The gene encoding the NK1.1 surface marker (Nk1.1 or Nkrp1-c) is located in the NK gene complex on chromosome 6.21 To obtain a BALB/c mouse that expresses the NK1.1 receptor, we have introduced a genetic fragment containing Nkrp1-c from mice onto the BALB/c genetic background. B6 and BALB/c mice were crossed and the progeny further back-crossed to BALB/c mice, selecting mice in each generation for NK1.1 expression. Heterozygous mice at the seventh and eighth back-cross generation were intercrossed to obtain NK1.1b homozygous mice, named BALB.B6-NK1.1b (BALB.NK), used in this investigation. To estimate the size of the B6 derived congenic segment of chromosome 6 present in BALB.NK mice of the eighth generation intercross we used a number of microsatellite markers. In the area of the NK complex, the microsatellite markers D6Mit39, D6Mit54 and D6Mit135 were of B6 origin, while D6Mit230 and D6Mit290 were derived from BALB/c (Fig. 1a). Thus, the congenic fragment extends 22–37 megabase pair (Mbp) and is located between D6Mit230 and D6Mit 290, illustrated by the chromosomal area in white (Fig. 1a). Other studies22,23 have used a different congenic BALB/c mouse which also expresses the NK1.1 receptor from the B6 mouse. Compared to the BALB.NK mouse used in our studies, the other congenic mouse (originally selected for cytomegalovirus resistance) has a B6 derived fragment that extends further on the telomeric side and a shorter distance on the centromeric side of the NK complex.24
NKT cell populations in the thymus
B6 and BALB.NK had similar frequencies of NK1.1+ TCRβ+ cells in the thymus (0·9 ± 0·2% and 0·9 ± 0·1%, respectively, for total NKT populations, n = 6; Fig. 1b). However, in the BALB.NK thymus NK1.1+ TCRβ+ cells could be divided into two populations with regard to the level of TCRβ and NK1.1 expression (Fig. 1b). One was characterized by intermediate (int) expression of TCRβ and high expression of NK1.1, constituted approximately 60% of the total BALB.NK NKT population and overlapped with the thymic NKT-cell subset in B6 mice, and the second population had high levels of TCRβ and intermediate levels of NK1.1, here referred to as TCRβint and TCRβhigh NKT cells, respectively. The B6 NKT cells had somewhat higher NK1.1 levels than the BALB.NK TCRβint NKT cells (MFI approximately 180 and 100 for B6 and BALB.NK populations, respectively). Both TCRβint populations contained very few CD8+ cells, and the ratio of CD4+ to double negative (DN) cells was slightly lower for BALB.NK cells (Fig. 1b, lower panels).
A unique NKT cell subpopulation in the thymus of BALB.NK mice
We next compared the surface phenotype of the B6 thymic TCRβint NKT cells with the two BALB.NK NKT subsets (Fig. 2). The two TCRβint NKT-cell subsets shared expression pattern of the NK-cell associated markers CD122, CD49b, NKG2D, and Ly49C/I (Fig. 2a). In contrast, the display of these receptors on TCRβhigh BALB.NK NKT cells was strikingly lower in all cases, suggesting that the cells may represent a less differentiated stage. Expression of CD5 but not HSA on TCRint and TCRhigh cells demonstrated, however, that the cells were not immature thymocytes. Instead, the BALB.NK TCRβhigh NKT cells might represent an earlier stage in the differentiation of NKT cells. Ly49C/I is expressed by the majority of thymic NKT cells in adult B6 mice25 and several NK cell markers are up-regulated during NKT cell differentiation.26,27 Further analysis demonstrated that B6 and BALB.NK TCRβint NKT cells were CD69+ CD62Llow and 40–50% of the cells had CD4 on the surface (Fig. 2c). Similarly, TCRβhigh cells were CD62L– and positive for CD69; however, the level of CD69 was slightly lower, and the frequency of CD4+ cells was reduced (Fig. 2c). Finally we investigated the TCR usage in the thymic NKT cell subsets (Fig. 2d). Binding of αGalCer loaded CD1d-tetramers (CD1d-tet) to cells indicates display of the invariant Vα14-Jα18 TCR, which preferentially pairs with TCR Vβ8.2/7 or 2-chains. Just as among TCRβint cells, the absolute majority (95%) of TCRβhigh NKT cells bound the CD1d-tet. As expected, TCRβhigh cells were also CD1d-tethigh. Surprisingly, around 70% of the TCRβhigh cells expressed the Vβ8·2-chain, while the 45–50% of the cells in the TCRβint subsets used this Vβ-chain, demonstrating a shift in the TCR β-chain repertoire between TCRβint and TCRβhigh NKT cells.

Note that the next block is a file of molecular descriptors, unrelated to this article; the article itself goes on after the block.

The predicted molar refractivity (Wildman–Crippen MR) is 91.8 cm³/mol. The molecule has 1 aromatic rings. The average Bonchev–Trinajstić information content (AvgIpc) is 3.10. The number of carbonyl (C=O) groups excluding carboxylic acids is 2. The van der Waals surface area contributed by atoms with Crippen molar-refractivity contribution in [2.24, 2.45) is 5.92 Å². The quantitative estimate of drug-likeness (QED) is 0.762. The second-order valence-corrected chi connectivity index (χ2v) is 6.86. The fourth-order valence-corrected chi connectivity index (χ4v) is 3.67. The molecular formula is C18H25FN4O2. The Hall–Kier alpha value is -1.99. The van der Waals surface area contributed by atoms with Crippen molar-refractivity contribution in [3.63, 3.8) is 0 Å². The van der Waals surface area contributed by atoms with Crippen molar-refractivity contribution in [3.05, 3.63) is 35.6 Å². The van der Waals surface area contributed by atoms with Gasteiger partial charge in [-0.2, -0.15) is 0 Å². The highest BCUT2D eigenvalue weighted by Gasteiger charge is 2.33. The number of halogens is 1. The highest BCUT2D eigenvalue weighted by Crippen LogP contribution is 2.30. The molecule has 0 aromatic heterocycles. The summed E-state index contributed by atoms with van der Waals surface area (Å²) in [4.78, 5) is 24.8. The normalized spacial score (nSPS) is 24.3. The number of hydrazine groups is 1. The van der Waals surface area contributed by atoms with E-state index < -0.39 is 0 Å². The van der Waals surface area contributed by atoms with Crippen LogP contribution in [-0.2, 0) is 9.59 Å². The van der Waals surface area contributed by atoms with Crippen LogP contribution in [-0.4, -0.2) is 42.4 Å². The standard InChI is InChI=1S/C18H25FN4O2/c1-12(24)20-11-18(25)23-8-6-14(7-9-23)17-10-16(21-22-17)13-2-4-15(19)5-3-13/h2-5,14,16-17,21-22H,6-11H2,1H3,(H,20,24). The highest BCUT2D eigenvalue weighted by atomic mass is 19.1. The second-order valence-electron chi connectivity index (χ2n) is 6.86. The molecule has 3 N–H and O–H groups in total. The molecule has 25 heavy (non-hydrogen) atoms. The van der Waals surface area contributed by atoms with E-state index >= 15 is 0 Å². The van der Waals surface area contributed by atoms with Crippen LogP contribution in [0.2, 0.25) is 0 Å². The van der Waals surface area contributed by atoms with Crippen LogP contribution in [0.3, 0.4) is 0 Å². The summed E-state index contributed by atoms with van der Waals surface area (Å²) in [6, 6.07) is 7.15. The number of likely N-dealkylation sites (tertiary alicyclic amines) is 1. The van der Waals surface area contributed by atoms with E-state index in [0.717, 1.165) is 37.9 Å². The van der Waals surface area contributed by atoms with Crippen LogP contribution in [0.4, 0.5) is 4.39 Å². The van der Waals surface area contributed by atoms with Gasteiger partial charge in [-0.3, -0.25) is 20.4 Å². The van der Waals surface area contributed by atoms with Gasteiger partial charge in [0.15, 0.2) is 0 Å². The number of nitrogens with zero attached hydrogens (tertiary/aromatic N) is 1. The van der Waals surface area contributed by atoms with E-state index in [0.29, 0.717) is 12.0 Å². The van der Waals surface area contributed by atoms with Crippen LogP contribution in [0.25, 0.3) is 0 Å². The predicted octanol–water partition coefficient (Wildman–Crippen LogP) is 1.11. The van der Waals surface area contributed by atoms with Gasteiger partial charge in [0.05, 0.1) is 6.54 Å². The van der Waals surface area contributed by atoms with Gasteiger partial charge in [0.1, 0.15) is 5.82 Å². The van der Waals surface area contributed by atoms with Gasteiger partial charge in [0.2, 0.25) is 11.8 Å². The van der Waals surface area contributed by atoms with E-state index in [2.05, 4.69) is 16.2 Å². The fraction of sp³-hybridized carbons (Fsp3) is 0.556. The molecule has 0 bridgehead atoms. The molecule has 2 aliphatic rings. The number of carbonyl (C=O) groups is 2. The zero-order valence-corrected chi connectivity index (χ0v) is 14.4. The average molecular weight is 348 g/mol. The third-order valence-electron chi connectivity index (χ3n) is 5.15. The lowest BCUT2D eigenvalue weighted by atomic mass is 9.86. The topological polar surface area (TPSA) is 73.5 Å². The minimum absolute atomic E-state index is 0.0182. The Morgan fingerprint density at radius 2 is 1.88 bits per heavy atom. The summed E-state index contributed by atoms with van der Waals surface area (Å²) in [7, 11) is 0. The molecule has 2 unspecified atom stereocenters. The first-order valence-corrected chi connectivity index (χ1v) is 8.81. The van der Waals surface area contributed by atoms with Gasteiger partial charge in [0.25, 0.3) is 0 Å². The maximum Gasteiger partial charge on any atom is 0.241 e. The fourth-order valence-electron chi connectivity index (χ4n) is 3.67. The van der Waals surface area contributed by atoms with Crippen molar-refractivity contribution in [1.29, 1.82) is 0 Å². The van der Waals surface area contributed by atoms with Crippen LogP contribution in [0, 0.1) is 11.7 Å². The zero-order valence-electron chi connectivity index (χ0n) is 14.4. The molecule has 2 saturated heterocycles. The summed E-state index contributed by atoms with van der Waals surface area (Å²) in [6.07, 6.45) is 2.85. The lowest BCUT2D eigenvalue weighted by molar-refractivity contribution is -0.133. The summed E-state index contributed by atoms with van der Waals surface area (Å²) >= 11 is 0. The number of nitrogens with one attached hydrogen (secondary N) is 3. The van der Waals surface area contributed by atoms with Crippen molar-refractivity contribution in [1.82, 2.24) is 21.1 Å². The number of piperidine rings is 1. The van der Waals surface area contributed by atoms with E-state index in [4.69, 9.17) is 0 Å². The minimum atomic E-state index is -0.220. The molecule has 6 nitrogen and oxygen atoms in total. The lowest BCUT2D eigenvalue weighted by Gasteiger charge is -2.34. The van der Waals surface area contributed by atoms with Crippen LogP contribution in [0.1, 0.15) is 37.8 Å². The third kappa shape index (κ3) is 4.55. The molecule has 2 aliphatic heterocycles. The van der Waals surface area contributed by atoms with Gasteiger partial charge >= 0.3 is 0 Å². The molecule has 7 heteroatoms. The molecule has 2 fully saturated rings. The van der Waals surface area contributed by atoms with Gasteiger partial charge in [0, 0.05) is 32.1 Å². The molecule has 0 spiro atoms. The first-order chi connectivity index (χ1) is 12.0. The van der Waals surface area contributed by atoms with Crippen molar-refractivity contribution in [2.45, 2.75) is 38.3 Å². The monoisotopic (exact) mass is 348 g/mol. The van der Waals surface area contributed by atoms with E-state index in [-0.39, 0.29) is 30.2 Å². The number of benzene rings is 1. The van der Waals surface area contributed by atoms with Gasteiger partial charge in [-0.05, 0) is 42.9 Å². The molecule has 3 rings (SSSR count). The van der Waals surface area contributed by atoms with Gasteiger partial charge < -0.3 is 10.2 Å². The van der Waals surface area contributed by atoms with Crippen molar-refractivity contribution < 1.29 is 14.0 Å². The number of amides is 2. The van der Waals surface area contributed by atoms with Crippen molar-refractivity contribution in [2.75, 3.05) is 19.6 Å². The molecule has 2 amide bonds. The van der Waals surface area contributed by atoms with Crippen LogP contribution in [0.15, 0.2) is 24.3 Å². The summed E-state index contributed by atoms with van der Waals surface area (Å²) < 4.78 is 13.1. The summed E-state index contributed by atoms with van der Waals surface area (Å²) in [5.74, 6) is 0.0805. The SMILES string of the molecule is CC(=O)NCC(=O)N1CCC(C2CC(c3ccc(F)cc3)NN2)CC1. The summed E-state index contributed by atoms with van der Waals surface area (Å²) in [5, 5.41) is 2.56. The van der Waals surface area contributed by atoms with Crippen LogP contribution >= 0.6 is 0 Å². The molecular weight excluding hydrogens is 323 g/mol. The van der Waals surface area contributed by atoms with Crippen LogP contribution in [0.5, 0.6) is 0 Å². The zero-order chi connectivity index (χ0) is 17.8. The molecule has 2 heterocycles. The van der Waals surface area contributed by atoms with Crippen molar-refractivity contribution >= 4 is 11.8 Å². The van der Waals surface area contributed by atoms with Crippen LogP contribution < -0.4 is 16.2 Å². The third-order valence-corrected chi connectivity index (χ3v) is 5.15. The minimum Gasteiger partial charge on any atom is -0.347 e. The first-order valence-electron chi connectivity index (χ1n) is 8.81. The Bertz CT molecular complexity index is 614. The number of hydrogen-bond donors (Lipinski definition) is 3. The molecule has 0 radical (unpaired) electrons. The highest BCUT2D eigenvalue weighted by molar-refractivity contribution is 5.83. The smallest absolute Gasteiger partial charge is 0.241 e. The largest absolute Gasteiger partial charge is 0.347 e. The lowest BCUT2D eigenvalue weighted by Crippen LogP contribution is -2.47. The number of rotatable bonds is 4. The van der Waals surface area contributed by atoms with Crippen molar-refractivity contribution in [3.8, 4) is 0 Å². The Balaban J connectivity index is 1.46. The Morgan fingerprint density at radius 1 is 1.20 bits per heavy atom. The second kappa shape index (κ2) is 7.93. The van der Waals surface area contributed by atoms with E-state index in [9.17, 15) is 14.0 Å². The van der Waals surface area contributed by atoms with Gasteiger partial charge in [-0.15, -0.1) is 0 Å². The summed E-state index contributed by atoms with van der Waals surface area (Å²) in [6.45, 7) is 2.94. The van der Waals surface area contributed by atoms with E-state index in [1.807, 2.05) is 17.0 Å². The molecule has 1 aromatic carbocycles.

To analyse invariant CD1d-restricted T cells in the thymi regardless of NK1.1 expression, we used the CD1d-tet. BALB.NK thymic cells could be divided into CD1d-tetint and CD1d-tethigh cells, while CD1d-tethigh cells were not observed among B6 thymocytes (Fig. 3). In comparison to B6 CD1d-tetint cells, fewer BALB.NK CD1d-tetint cells expressed CD69, CD49b, NK1.1 and CD122 (Fig. 3b). In contrast, while 40–45% of the BALB.NK CD1d-tethigh population expressed NK1.1 and CD69, none of these cells were positive for CD49b or CD122. All BALB.NK CD1d-tethigh cells were CD5+ HSA– (Fig. 3c), and CD8 expression was very infrequent in all three subsets (Fig. 3d). Moreover, approximately half of the CD1d-tethigh population was CD4+, which was higher than found for the TCRβhigh subset, suggesting that a larger proportion of the NK1.1– CD1d-tet+ cells were CD4+.
NKT cell populations in the spleen of B6 and BALB.NK mice